by Dr Boyce Watkins
My beautiful daughter Carmen just helped her school win its first state championship. She is the shortest person on team, the quickest and the scrappiest - both a lady and a monster when she has to be. As I sat in the stands cheering like a lunatic, I noticed that there weren't enough parents cheering along with me. The stadium was half empty, and most of the people cheering in the stands were women and children. I wondered how these young women felt, knowing that while their stands were only partially full, the boy's game (which they lost) had been sold out.
I couldn't quite figure out why we don't support women's sport the way we should: The fundamentals of the WNBA are better than the men, and the women are incredibly talented and competitive. But after some long reflection on the disparity of support, I gave myself the answer to my own question.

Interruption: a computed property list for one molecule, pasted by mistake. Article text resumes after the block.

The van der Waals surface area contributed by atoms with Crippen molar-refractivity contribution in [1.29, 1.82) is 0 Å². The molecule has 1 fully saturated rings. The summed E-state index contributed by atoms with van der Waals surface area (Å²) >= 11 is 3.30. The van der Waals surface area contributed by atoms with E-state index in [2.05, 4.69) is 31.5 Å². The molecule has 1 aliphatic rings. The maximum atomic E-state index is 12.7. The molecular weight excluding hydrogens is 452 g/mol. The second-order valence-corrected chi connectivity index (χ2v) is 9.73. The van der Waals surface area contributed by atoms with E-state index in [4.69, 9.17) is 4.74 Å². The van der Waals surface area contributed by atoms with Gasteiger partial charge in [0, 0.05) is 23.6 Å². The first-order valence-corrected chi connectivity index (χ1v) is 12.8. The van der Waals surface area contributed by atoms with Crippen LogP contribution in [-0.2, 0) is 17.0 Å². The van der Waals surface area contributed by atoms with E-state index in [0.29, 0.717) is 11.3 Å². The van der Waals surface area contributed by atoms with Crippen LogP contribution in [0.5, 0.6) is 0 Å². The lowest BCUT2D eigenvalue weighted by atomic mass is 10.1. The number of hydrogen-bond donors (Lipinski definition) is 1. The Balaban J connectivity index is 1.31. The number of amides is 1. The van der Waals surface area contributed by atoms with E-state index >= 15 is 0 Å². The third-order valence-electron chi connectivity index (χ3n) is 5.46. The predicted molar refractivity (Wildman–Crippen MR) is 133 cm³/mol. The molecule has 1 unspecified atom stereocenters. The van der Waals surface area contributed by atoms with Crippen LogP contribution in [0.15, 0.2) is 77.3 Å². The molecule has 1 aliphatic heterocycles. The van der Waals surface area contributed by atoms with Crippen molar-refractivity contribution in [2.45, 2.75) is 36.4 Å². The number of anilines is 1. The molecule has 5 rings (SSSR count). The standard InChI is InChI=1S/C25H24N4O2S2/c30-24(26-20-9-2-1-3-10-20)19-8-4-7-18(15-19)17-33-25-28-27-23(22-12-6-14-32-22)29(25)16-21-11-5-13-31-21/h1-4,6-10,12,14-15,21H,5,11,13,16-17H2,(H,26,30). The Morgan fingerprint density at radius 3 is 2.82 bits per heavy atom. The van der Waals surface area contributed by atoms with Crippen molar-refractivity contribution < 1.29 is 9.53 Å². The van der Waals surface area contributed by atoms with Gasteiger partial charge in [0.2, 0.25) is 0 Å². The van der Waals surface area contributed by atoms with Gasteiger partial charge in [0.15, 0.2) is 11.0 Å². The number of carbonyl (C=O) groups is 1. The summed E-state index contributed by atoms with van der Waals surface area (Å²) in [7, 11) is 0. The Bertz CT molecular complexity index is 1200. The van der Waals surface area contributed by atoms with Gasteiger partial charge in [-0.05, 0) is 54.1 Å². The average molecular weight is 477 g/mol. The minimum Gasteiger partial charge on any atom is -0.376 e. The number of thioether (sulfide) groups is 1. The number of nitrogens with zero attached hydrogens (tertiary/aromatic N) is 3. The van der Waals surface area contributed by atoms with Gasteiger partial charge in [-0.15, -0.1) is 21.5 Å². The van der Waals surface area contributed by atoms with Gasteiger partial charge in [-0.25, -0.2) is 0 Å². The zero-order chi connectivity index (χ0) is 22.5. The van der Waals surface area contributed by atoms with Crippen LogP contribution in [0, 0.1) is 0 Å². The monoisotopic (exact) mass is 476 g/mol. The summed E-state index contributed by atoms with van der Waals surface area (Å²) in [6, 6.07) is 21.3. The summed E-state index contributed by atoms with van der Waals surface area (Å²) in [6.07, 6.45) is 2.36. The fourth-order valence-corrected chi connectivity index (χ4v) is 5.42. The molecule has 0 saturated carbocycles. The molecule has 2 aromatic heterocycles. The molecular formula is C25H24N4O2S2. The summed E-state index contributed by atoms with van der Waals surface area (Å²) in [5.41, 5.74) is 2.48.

When planning our trip to New York City. I said to Carmen, "How would you like to see a Knicks game?" Her eyes brightened like Times Square and she shook her head up and down so hard I thought she was going to break her neck in the process. I then realized my mistake: While it was quite natural for me to think about inviting my daughter to a Knicks game, I didn't think for one second to invite her to see the New York Liberty, the women's team in the city.